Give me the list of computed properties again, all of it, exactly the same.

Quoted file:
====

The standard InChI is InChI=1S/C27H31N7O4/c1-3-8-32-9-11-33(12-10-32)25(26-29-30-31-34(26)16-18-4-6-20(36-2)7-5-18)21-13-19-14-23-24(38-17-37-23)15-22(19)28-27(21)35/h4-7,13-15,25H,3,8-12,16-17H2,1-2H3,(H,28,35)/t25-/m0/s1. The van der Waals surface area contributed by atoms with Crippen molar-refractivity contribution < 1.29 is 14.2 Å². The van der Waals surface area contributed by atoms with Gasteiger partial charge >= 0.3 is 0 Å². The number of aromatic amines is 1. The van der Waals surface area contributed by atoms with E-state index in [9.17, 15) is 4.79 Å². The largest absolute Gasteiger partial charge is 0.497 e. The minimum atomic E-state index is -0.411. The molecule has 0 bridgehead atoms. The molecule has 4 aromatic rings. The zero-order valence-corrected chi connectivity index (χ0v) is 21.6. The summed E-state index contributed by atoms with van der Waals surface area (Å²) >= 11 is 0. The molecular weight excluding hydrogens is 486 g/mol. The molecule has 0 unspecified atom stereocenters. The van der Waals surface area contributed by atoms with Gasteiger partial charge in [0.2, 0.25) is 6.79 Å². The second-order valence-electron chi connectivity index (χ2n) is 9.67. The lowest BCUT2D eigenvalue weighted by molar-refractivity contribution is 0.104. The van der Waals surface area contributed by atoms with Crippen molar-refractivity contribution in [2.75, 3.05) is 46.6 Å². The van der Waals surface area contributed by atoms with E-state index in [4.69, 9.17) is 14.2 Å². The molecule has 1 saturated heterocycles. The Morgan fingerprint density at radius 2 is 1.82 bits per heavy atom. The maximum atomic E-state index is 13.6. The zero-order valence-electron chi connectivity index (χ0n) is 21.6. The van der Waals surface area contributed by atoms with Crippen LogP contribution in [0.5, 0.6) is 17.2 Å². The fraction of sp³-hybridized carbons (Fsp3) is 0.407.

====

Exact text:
The standard InChI is InChI=1S/C27H31N7O4/c1-3-8-32-9-11-33(12-10-32)25(26-29-30-31-34(26)16-18-4-6-20(36-2)7-5-18)21-13-19-14-23-24(38-17-37-23)15-22(19)28-27(21)35/h4-7,13-15,25H,3,8-12,16-17H2,1-2H3,(H,28,35)/t25-/m0/s1. The van der Waals surface area contributed by atoms with Crippen molar-refractivity contribution < 1.29 is 14.2 Å². The van der Waals surface area contributed by atoms with Gasteiger partial charge >= 0.3 is 0 Å². The number of aromatic amines is 1. The van der Waals surface area contributed by atoms with E-state index in [9.17, 15) is 4.79 Å². The largest absolute Gasteiger partial charge is 0.497 e. The minimum atomic E-state index is -0.411. The molecule has 0 bridgehead atoms. The molecule has 4 aromatic rings. The zero-order valence-corrected chi connectivity index (χ0v) is 21.6. The summed E-state index contributed by atoms with van der Waals surface area (Å²) >= 11 is 0. The molecular weight excluding hydrogens is 486 g/mol. The molecule has 0 unspecified atom stereocenters. The van der Waals surface area contributed by atoms with Gasteiger partial charge in [0.2, 0.25) is 6.79 Å². The second-order valence-electron chi connectivity index (χ2n) is 9.67. The lowest BCUT2D eigenvalue weighted by molar-refractivity contribution is 0.104. The van der Waals surface area contributed by atoms with Crippen molar-refractivity contribution in [2.75, 3.05) is 46.6 Å². The van der Waals surface area contributed by atoms with E-state index in [4.69, 9.17) is 14.2 Å². The molecule has 1 saturated heterocycles. The Morgan fingerprint density at radius 2 is 1.82 bits per heavy atom. The maximum atomic E-state index is 13.6. The zero-order valence-electron chi connectivity index (χ0n) is 21.6. The van der Waals surface area contributed by atoms with Crippen LogP contribution in [0.5, 0.6) is 17.2 Å². The fraction of sp³-hybridized carbons (Fsp3) is 0.407.